|Publication number||US4603921 A|
|Application number||US 06/741,646|
|Publication date||Aug 5, 1986|
|Filing date||Jun 6, 1985|
|Priority date||Jun 6, 1985|
|Also published as||DE210335T1, EP0210335A2, EP0210335A3|
|Publication number||06741646, 741646, US 4603921 A, US 4603921A, US-A-4603921, US4603921 A, US4603921A|
|Inventors||John V. Liggett|
|Original Assignee||Rockwell International Corporation|
|Export Citation||BiBTeX, EndNote, RefMan|
|Patent Citations (6), Referenced by (8), Classifications (16), Legal Events (7)|
|External Links: USPTO, USPTO Assignment, Espacenet|
This invention relates to brake proportioning systems for multi-axle motor vehicles.
Brake proportioning systems for vehicles are generally well-known devices for regulating the rear-to-front brake effort applied to vehicle brakes in response to operator input braking force or motion to prevent premature lock-up of rear wheels of the vehicle during rapid deceleration of the vehicle.
Virtually all multi-axle passenger vehicles in production use some form of brake proportioning valve to regulate the ratio of rear-to-front brake effort to prevent rear wheel lock-up, but these are usually fixed systems that provide a compromise proportioning of brake effort on the basis of an assumed loading of the vehicle.
It is generally recognized that it would be desirable to provide variable brake proportioning ratios in response to vehicle loading to overcome brake proportioning problems encountered with modern passenger vehicles, particularly front-wheel drive vehicles. However, variable load responsive brake proportioning systems that are commercially available or described in prior art literature tend to be complex and costly, which limits their applications in high volume production passenger vehicles. Prior art brake proportioning systems generally involve the use of sophisticated electro-mechanical or electro-hydraulic components specifically designed for heavy-duty trucks, rail vehicles, buses and the like, and are regarded as being too complex and expensive to be cost-effective for use in automobiles or light trucks.
Examples of such prior art designs are described in U.S. Pat. Nos. 3,685,868; 4,093,316 and 4,050,743. In such typical systems, vehicle load distribution is usually detected by an electro-mechanical sensor that generates an analog or digital electric load distribution signal that is processed by a signal processor, including logic circuitry, to vary the ratio of rear-to-front brake effort that will result from operator input application of braking force. These typical systems attempt to constantly monitor vehicle loading and constantly adjust the ratio of rear-to-front braking effort in accordance with proprietary algorithms so as to constantly fine tune the proportioning of brake effort that will be produced when the operator applies input braking force or motion. The proportioning control usually is without regard to vehicle motion or speed, although some brake systems do incorporate anti-skid features that are speed or motion sensitive.
While such prior art systems may be desirable in certain environments, they leave much to be desired from the standpoints of simplicity, cost-effectiveness, reliability and adaptation for high-volume mass production.
The present invention overcomes the problems of prior art brake proportioning systems by simplifying the total system so that variable proportioning of rear-to-front brake effort in response to vehicle loading is achieved simply by sensing the presence or absence of vehicle driver, passengers and load at the locations in the vehicle normally assigned for same, and adjusting a variable brake proportioning valve to one of a plurality of specific settings depending on the number and location of presences sensed at the driver, passenger and load locations.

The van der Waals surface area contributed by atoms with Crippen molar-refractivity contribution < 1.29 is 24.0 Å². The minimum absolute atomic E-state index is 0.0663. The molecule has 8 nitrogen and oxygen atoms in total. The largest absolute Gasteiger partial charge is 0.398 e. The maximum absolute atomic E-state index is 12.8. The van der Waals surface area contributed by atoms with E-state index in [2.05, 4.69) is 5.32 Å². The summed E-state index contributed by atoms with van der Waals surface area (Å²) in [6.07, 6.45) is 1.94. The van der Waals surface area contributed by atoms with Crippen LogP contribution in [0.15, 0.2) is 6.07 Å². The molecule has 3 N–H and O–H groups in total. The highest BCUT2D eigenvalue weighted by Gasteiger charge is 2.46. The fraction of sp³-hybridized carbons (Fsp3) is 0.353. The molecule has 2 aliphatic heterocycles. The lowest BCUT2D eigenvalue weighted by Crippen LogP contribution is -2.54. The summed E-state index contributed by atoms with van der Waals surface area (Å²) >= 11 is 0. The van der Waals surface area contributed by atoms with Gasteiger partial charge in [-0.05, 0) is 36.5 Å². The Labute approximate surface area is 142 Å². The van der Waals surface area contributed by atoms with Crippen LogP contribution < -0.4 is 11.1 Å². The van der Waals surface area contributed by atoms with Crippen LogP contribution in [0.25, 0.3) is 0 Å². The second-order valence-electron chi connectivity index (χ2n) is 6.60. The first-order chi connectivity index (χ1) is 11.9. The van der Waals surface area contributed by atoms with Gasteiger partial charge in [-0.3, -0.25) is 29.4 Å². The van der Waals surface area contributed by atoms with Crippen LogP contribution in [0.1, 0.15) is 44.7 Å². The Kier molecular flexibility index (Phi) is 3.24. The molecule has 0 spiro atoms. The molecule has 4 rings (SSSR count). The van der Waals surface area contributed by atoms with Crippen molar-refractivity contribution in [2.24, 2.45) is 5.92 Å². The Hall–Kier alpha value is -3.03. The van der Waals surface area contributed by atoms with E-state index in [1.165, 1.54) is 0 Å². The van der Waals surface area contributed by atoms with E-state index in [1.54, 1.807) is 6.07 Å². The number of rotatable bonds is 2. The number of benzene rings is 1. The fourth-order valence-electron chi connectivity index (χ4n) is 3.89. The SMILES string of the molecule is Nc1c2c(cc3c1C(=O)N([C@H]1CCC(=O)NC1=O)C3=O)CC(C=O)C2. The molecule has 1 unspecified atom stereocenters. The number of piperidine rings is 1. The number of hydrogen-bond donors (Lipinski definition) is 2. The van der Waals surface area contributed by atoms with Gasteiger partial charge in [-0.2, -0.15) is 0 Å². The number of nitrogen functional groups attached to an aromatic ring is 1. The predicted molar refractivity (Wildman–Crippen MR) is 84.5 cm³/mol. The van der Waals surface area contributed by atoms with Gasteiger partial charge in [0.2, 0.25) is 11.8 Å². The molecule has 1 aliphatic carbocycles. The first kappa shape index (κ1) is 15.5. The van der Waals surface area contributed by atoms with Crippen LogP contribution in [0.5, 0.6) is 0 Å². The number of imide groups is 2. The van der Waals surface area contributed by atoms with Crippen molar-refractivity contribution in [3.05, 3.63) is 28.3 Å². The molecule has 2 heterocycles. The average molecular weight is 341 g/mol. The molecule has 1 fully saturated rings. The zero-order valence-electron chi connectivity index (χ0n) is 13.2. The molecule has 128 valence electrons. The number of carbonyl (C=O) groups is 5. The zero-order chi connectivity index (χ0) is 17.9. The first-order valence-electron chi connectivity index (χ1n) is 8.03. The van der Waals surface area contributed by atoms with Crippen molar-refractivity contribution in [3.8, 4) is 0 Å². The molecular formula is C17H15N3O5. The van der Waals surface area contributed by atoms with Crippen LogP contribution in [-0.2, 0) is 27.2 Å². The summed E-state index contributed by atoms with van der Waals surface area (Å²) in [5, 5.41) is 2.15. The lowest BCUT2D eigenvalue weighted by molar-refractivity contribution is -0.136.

In addition, this invention provides for a vehicle speed responsive input to the system that prevents the proportion ratio from changing when the vehicle is moving to prevent transient conditions from affecting the proportion setting that has been initially established when the vehicle was loaded during the previous stop condition.
Through the use of widely available onboard vehicle computers, an electrical brake proportion control signal can easily be generated in accordance with a selected algorithm to control the setting of a conventional electrically operated brake proportioning valve in the vehicle brake system in response to driver, passenger and load location and presence. Simple micro switches in the driver, passenger and load carrying areas of the vehicle, a speed sensor and connector wiring complete the basic system of the invention.
In the drawings appended hereto:
FIG. 1 is a schematic illustration of a multiaxle motor vehicle showing load sensor switches at the driver, passenger and load carrying locations on the vehicle;
FIG. 2 is a schematic representation of the brake proportioning system constructed in accordance with this invention;
FIG. 3 shows a diagram of ideal or desired rear-to-front brake force ratio curves for light and heavily loaded passenger vehicles; and
FIG. 4 shows a diagram of rear-to-front brake effort ratio curves resulting from this invention.
With reference to FIG. 1, a schematic illustration of a passenger motor vehicle 10 is presented, the vehicle including a body 12, a front wheel set 14 on a front axle 16 and a rear wheel set 18 on a rear axle 20. It is to be understood that the designation "axle" can refer to an actual axle extending between the wheels, or a figurative axle corresponding to the axis of rotation of the front and rear wheels 14,18. It is well recognized that wheel axles do not necessarily traverse a passenger vehicle when the wheels are independently suspended on the vehicle; however, it is common to characterize the front and rear wheels as being located at the front and rear axle of such vehicles for convenience sake. Whenever the term "axle" is used in this description and the claims of this application, such expression shall always be intended to broadly connote the effective axle location for the vehicle.